|born on||13 September 1918 at 19:00 (= 7:00 PM )|
|Place||Brookline, Massachusetts, 42n20, 71w07|
|Timezone||EWT h4w (is war time)|
|Astrology data||20°20' 24°10 Asc. 22°49'|
Daughter of an important American family, third child of Joseph and Rose Kennedy, first sister of President John F. Kennedy (29 May 1917), and Senators Robert F. Kennedy (1925) and Ted Kennedy.
By Massachusetts state law, the Binet intelligence test was given to her before first grade, as she twice failed to advance from kindergarten on schedule. According to a biographer, Kennedy had personally suffered intellectual disabilities. She was deemed to have an IQ between 60 and 70 (in an adult, equivalent to a mental age between eight and twelve). Her sister Eunice thought that Rosemary's problems arose because a nurse had delayed her birth awaiting the doctor who arrived late, depriving her of oxygen.
One Kennedy family biographer called her "absolutely beautiful" with "a gorgeous smile". At twenty, she was "a picturesque young woman, a snow princess with flush cheeks, gleaming smile, plump figure, and a sweetly ingratiating manner to almost everyone she met". She enjoyed dancing such as at her sister Kathleen's coming-out party.
Placid and easygoing as a child and teenager, the maturing Rosemary Kennedy became increasingly assertive and rebellious. She was also reportedly subject to violent mood swings. In November 1941, when Rosemary Kennedy was 23, doctors told Joseph P. Kennedy, Sr. that a new neurosurgical procedure, lobotomy, would help calm her mood swings and stop her occasional violent outbursts. He decided that his daughter should have the lobotomy performed; however, he did not inform his wife Rose of this until after the procedure was completed. About 80 lobotomies, 80% on women, had been performed in the United States at the time. After the lobotomy, it quickly became apparent that the procedure was not successful. Kennedy's mental capacity diminished to that of a two-year-old child. She could not walk or speak intelligibly and was considered incontinent. After the procedure, Kennedy was immediately institutionalized where she remained for the rest of her life. Following the death of her father in 1969, Kennedy was occasionally taken to visit relatives in Florida and Washington, D.C., and to her childhood home on Cape Cod. By that time, Rosemary had learned to walk again but did so with a limp. She never regained the ability to speak clearly and her arm was palsied.
Rosemary Kennedy died from natural causes on 7 January 2005, at the Fort Atkinson Memorial Hospital at the age of 86.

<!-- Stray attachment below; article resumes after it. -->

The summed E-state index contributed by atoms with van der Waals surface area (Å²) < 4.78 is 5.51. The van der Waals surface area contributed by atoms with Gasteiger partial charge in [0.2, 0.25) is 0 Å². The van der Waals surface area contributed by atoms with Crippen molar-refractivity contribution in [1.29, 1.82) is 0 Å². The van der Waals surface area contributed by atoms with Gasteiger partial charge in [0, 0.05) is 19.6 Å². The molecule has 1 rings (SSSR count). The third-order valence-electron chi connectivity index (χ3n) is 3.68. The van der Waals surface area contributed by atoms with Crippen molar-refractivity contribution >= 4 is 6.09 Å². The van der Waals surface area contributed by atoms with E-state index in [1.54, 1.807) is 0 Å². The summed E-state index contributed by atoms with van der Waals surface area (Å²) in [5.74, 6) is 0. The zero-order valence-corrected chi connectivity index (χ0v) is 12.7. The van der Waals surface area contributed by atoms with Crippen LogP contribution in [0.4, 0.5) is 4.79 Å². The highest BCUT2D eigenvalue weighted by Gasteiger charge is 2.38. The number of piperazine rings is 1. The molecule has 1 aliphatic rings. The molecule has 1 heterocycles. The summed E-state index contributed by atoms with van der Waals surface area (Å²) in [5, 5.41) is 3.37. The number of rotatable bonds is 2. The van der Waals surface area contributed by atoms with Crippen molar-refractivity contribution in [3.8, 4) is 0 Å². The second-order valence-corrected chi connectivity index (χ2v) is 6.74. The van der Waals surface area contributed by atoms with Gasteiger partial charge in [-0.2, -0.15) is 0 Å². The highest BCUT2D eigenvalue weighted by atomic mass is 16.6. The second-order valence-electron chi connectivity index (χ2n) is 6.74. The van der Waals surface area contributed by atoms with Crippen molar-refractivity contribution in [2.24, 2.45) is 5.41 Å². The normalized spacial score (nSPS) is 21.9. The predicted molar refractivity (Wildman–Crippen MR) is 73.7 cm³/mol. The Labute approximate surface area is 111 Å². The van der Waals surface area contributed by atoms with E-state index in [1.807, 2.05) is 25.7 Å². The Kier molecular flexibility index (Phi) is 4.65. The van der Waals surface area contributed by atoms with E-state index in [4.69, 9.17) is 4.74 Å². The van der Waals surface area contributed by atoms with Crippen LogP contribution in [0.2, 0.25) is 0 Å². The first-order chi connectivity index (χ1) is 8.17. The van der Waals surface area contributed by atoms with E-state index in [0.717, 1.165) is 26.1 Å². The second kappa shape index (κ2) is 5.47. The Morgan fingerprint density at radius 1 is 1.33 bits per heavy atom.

- child->parent relationship with Kennedy, Joseph P. Sr. (born 6 September 1888)
- child->parent relationship with Kennedy, Rose (born 22 July 1890)
- sibling relationship with Kennedy, John F. (born 29 May 1917)
- sibling relationship with Kennedy, Joseph Jr. (born 25 July 1915)
- sibling relationship with Kennedy, Robert F. (born 20 November 1925)
- sibling relationship with Kennedy, Ted (born 22 February 1932)
Michele Adler writes by email: A new biography of her "Rosemary: The Hidden Kennedy Daughter" by Kate Clifford Larson says that she was born at 7 PM in Brookline, Massachusetts. (Published by Houghton Mifflin Harcourt, 2015). It is quoted in the first chapter, titled "A Home Birth", as saying: "The doctor did finally appear at the Kennedy's' home, and at seven in the evening he delivered Rose's seemingly healthy third child."
- Traits : Body : Constitution sensitive
- Traits : Mind : Education limited
- Traits : Mind : I.Q. low
- Diagnoses : Body Part Problems : Handicapped
- Diagnoses : Body Part Problems : Surgery (prefrontal lobotomy)
- Diagnoses : Psychological : Institutionalized
- Diagnoses : Psychological : Mental Illness
- Family : Childhood : Advantaged
- Family : Childhood : Family distant (abandoned her for years)
- Family : Childhood : Family large
- Family : Childhood : Family noted
- Family : Childhood : Order of birth (Eldest daughter of nine children)
- Family : Childhood : Sibling circumstances (brothers President John F. Kennedy, Senators Robert F. Kennedy and Ted Kennedy)
- Personal : Birth : Defects, Handicaps
- Personal : Birth : Difficult birth (nurse prevented her from coming through birth canal)
- Personal : Birth : Traumatic birth (pushed back into birth canal, loss of oxygen)
- Personal : Death : Long life more than 80 yrs